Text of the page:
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Intensional logics

DOI: 10.4324/9780415249126-Y045-1
Version: v1,  Published online: 1998
Retrieved January 22, 2021, from

Article Summary

Intensional logics are systems that distinguish an expression’s intension (roughly, its sense or meaning) from its extension (reference, denotation). The purpose of bringing intensions into logic is to explain the logical behaviour of so-called intensional expressions. Intensional expressions create contexts which violate a cluster of standard principles of logic, the most notable of which is the law of substitution of identities – the law that from a = b and P(a) it follows that P(b). For example, ‘obviously’ is intensional because the following instance of the law of substitution is invalid (at least on one reading): Scott = the author of Waverley; obviously Scott = Scott; so, obviously Scott = the author of Waverley. By providing an analysis of meaning, intensional logics attempt to explain the logical behaviour of expressions such as ‘obviously’. On the assumption that it is intensions and not extensions which matter in intensional contexts, the failure of substitution and related anomalies can be understood.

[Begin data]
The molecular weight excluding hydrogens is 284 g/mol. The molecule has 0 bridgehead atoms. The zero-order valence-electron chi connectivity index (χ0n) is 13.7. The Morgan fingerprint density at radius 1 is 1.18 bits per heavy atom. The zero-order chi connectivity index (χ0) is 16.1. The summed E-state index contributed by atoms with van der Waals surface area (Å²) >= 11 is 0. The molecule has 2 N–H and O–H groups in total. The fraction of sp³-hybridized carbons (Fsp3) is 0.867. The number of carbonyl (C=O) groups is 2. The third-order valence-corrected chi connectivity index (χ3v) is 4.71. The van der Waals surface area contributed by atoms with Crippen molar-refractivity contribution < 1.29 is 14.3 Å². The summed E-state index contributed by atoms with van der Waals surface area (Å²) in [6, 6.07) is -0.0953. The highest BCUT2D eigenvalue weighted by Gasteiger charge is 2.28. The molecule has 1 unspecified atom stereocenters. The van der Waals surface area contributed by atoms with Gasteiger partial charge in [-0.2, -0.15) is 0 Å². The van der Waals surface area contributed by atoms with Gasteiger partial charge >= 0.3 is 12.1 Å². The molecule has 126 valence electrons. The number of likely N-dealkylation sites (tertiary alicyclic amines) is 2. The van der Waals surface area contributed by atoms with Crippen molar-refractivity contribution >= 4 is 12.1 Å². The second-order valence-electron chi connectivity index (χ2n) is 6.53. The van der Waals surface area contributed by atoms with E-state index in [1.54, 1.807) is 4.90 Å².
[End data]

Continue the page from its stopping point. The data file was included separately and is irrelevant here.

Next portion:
Alonzo Church pioneered intensional logic, basing it on his theory of types. However, the widespread application of intensional logic to linguistics and philosophy began with the work of Richard Montague, who crafted a number of systems designed to capture the expressive power of natural languages. One important feature of Montague’s work was the application of possible worlds semantics to the analysis of intensional logic. The most difficult problems concerning intensional logic concern the treatment of propositional attitude verbs, such as ‘believes’, ‘desires’ and ‘knows’. Such expressions pose difficulties for the possible worlds treatment, and have thus spawned alternative approaches.

Citing this article:
Garson, James W.. Intensional logics, 1998, doi:10.4324/9780415249126-Y045-1. Routledge Encyclopedia of Philosophy, Taylor and Francis,
Copyright © 1998-2021 Routledge.

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